Skip to Main Content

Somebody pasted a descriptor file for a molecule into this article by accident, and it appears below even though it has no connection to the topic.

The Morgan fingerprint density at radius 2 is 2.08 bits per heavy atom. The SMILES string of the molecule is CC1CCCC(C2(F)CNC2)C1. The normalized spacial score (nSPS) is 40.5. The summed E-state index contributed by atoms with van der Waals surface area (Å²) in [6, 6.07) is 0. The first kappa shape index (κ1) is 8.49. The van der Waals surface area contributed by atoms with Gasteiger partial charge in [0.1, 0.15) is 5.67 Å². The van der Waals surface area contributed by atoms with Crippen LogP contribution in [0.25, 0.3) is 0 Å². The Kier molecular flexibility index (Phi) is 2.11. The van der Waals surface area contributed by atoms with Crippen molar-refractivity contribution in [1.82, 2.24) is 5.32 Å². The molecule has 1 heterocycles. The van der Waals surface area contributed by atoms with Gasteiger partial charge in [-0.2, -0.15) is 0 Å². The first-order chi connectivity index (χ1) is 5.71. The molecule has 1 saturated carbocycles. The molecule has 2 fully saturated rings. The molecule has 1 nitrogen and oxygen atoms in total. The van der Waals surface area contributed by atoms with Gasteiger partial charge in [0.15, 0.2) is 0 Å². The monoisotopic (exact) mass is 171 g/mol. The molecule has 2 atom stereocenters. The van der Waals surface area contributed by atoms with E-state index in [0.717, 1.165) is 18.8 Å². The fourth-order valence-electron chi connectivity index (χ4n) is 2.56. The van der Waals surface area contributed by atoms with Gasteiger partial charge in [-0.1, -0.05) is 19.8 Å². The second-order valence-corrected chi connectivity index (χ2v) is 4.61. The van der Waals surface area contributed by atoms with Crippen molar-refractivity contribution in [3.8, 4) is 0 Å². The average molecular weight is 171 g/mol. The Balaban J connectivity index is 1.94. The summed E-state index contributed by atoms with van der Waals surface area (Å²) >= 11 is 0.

In recent years, wireless-communications demands of mobile applications have been increasing and a shortage of frequency resources is predicted in near future. Microwave tunable devices are potentially important components of reconfigurable communication systems which are needed to more effectively use frequency resources. Perovskite structure metal titanate (ATiO3) thin films are a leading candidate for microwave voltage tunable dielectric materials due to their high tunability and relatively low loss. Previous studies have indicated that common atmospheric or vacuum system contaminates, such as CO2 and H2O, can have a marked deleterious effect on ATiO3-based capacitor properties. However, the basic mechanisms of the degradation and how these molecules interact and bond to ATiO3 surfaces remains not well understood. In the talk, we will first present the results of studies of the interaction of CO2 and H2O with pristine vacuum fractured surfaces of bulk SrTiO3(001) investigated using x-ray and ultra violet photoemission spectroscopies and density functional theory which helps clarify how these molecules bond and interact with the perovskite structure surface. Secondly, we will present the results of studies with controlled CO2 and H2O exposure to BST thin film surfaces and show how these adsorbates influence the voltage induced tunability and dielectric loss and reliability properties of BST-based thin film capacitors. Based on the results, strategies for minimizing degradation of perovskite structure metal titanate -based thin film capacitors will be discussed. This work was supported in part by the Ministry of Internal Affairs and Communications (MIC) of Japan.